August 19 update. No sooner had the reliable Mark Gurman suggested that the unveil date for this year’s iPhones will be Wednesday, September 7, but another well-regarded analyst has entered the fray.

Ming-Chi Kuo from TFI Securities yesterday commented, “The iPhone 14 announcement/shipping date may be earlier than iPhone 13/12, which could be one of the reasons Apple offered a positive outlook for 3Q22 from the last earnings call.”

This is incisive understanding of an earnings call, and Kuo is saying that the figures Tim Cook and co were predicting were partly because they knew that the iPhones would get an extra week of sales in the current quarter. The rest of us did not know this as the expectation of a September 13 reveal was widespread.

This makes sense: releasing the iPhones earlier can only be a good thing for Apple’s sales, especially since conventionally, people stop buying iPhones in August, expecting a mid-September release of the new model. So, to cut that fallow time by a whole week is good business practice.

Kuo goes on, revealing that although this release is good for sales, it may be done to minimize problems: “The global recession risk is still growing and unpredictable, so announcing/shipping the iPhone as soon as possible may minimize the impact of recession risk on demand.”

I’m not as convinced by this, for the US market anyway as there are signs that inflation may be cooling now so the reluctance to make expensive purchases may be less keen than expected. That said, the sooner is definitely the better.


The possibility that the event could take place in the week commencing September 5 had been discounted, because the release is routinely a week later. And anyway, Monday, September 5 is a holiday, so flying in staff and press from around the world on a holiday for an event on Tuesday, September 6, seemed unlikely.

Unless, that is, the event is virtual rather than in person. Gurman believes the event is being recorded, so a virtual event is likely.

Moving the event date (virtual or in-person) to a Wednesday, although not unprecedented, is unusual. But holding an in-person event on Wednesday, September 7 would solve the problem of relocating staff and guests on a public holiday.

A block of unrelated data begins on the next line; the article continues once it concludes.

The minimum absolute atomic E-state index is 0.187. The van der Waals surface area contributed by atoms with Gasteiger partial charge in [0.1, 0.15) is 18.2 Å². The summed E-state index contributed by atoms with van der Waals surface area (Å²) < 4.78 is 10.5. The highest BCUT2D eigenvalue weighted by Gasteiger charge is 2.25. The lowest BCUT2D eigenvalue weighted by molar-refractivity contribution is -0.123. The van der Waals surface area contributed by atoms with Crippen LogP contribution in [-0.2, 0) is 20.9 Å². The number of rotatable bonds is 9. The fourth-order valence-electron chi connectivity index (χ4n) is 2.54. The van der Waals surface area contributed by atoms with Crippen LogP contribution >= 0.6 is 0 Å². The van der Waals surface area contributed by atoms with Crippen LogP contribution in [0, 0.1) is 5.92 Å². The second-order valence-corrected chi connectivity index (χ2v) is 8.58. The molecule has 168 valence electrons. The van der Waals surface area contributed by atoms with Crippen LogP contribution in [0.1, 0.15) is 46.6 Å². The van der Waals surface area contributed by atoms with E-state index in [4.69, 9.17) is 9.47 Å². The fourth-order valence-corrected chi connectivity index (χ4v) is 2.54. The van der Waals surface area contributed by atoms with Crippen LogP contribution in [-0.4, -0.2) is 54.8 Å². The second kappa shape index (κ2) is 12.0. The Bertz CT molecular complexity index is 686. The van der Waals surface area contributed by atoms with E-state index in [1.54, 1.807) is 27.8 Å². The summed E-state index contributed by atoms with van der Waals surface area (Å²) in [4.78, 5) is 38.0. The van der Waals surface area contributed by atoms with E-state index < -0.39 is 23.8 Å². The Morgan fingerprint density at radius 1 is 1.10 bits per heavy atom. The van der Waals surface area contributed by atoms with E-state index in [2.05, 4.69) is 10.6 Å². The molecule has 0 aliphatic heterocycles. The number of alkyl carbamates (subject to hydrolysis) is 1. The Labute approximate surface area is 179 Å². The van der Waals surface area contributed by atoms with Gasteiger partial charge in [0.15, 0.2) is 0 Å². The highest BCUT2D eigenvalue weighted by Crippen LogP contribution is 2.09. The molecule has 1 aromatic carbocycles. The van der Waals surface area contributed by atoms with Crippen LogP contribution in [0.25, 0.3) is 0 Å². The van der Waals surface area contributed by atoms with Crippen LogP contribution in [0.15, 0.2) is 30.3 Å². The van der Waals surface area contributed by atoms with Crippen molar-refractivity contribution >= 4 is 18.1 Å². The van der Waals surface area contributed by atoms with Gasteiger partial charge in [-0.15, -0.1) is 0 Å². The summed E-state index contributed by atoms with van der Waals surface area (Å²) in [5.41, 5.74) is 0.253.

But a virtual event? I get the thinking behind this, and after all, Apple is very cautious about how it holds its events when Covid is not that far in the rearview mirror.

Even so, I think Gurman is wrong when he says, “The company intends to stream the event online — rather than holding an in-person gathering — continuing an approach it adopted at the start of the pandemic.”

In June, Apple staged a highly successful hybrid event, with a pre-recorded keynote played out on a huge video screen in Apple Park to hundreds of developers, selected guests, and press.

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If that was possible then, why not hold a hybrid event now with a smaller guest list, as no devs would be likely to be invited?

That event began with a live appearance from Tim Cook and Craig Federighi introducing the keynote broadcast and it worked well. My guess, and it’s no more than that, is that this is the format that Apple will follow this September when it announces its new iPhones and more.

Of course, we won’t know until invites go out, and until the second they do, Apple can instead opt for a virtual-only event, something I think it would only consider if there’s a sudden spike in Covid transmissions in California. If that happens, then it has its pre-recorded keynote up its sleeve.

So, what does all this mean?

Whether the event is live or virtual, assuming it happens on Wednesday, September 7 at 10AM Pacific, then the shiny new iPhones, Apple Watches and AirPods Pro will go on sale on Friday, September 16, I believe.

Stay tuned for more details as they emerge.